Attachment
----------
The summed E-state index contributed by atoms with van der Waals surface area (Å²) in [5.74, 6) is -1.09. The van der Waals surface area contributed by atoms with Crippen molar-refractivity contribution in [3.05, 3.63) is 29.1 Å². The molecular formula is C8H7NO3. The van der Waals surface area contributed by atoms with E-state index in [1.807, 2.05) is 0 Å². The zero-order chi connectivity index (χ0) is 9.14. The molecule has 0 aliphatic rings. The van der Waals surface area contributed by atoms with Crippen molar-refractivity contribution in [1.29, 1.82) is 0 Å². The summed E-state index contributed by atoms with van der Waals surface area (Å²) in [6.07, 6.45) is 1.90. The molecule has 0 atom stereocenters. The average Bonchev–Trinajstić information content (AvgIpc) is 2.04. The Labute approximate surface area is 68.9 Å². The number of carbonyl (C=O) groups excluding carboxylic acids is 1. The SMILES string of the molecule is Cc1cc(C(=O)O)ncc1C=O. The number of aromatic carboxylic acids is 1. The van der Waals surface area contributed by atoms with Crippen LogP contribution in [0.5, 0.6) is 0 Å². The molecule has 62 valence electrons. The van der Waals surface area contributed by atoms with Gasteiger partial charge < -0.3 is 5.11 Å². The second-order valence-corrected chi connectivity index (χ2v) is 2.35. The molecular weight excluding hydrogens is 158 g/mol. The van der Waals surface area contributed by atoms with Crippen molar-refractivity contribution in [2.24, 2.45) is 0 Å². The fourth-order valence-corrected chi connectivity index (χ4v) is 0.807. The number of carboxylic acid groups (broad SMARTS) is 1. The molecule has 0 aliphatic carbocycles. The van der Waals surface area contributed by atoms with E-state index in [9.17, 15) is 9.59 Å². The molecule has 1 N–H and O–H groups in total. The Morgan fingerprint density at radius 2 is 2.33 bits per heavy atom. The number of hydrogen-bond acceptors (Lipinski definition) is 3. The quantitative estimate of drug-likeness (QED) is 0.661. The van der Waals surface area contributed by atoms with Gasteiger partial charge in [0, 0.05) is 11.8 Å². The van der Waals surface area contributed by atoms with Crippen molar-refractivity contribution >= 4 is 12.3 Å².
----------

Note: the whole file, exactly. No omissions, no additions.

The summed E-state index contributed by atoms with van der Waals surface area (Å²) in [5.74, 6) is -1.09. The van der Waals surface area contributed by atoms with Crippen molar-refractivity contribution in [3.05, 3.63) is 29.1 Å². The molecular formula is C8H7NO3. The van der Waals surface area contributed by atoms with E-state index in [1.807, 2.05) is 0 Å². The zero-order chi connectivity index (χ0) is 9.14. The molecule has 0 aliphatic rings. The van der Waals surface area contributed by atoms with Crippen molar-refractivity contribution in [1.29, 1.82) is 0 Å². The summed E-state index contributed by atoms with van der Waals surface area (Å²) in [6.07, 6.45) is 1.90. The molecule has 0 atom stereocenters. The average Bonchev–Trinajstić information content (AvgIpc) is 2.04. The Labute approximate surface area is 68.9 Å². The number of carbonyl (C=O) groups excluding carboxylic acids is 1. The SMILES string of the molecule is Cc1cc(C(=O)O)ncc1C=O. The number of aromatic carboxylic acids is 1. The van der Waals surface area contributed by atoms with Crippen LogP contribution in [0.5, 0.6) is 0 Å². The molecule has 62 valence electrons. The van der Waals surface area contributed by atoms with Gasteiger partial charge < -0.3 is 5.11 Å². The second-order valence-corrected chi connectivity index (χ2v) is 2.35. The molecular weight excluding hydrogens is 158 g/mol. The van der Waals surface area contributed by atoms with Crippen molar-refractivity contribution in [2.24, 2.45) is 0 Å². The fourth-order valence-corrected chi connectivity index (χ4v) is 0.807. The number of carboxylic acid groups (broad SMARTS) is 1. The molecule has 0 aliphatic carbocycles. The van der Waals surface area contributed by atoms with E-state index in [9.17, 15) is 9.59 Å². The molecule has 1 N–H and O–H groups in total. The Morgan fingerprint density at radius 2 is 2.33 bits per heavy atom. The number of hydrogen-bond acceptors (Lipinski definition) is 3. The quantitative estimate of drug-likeness (QED) is 0.661. The van der Waals surface area contributed by atoms with Gasteiger partial charge in [0, 0.05) is 11.8 Å². The van der Waals surface area contributed by atoms with Crippen molar-refractivity contribution >= 4 is 12.3 Å².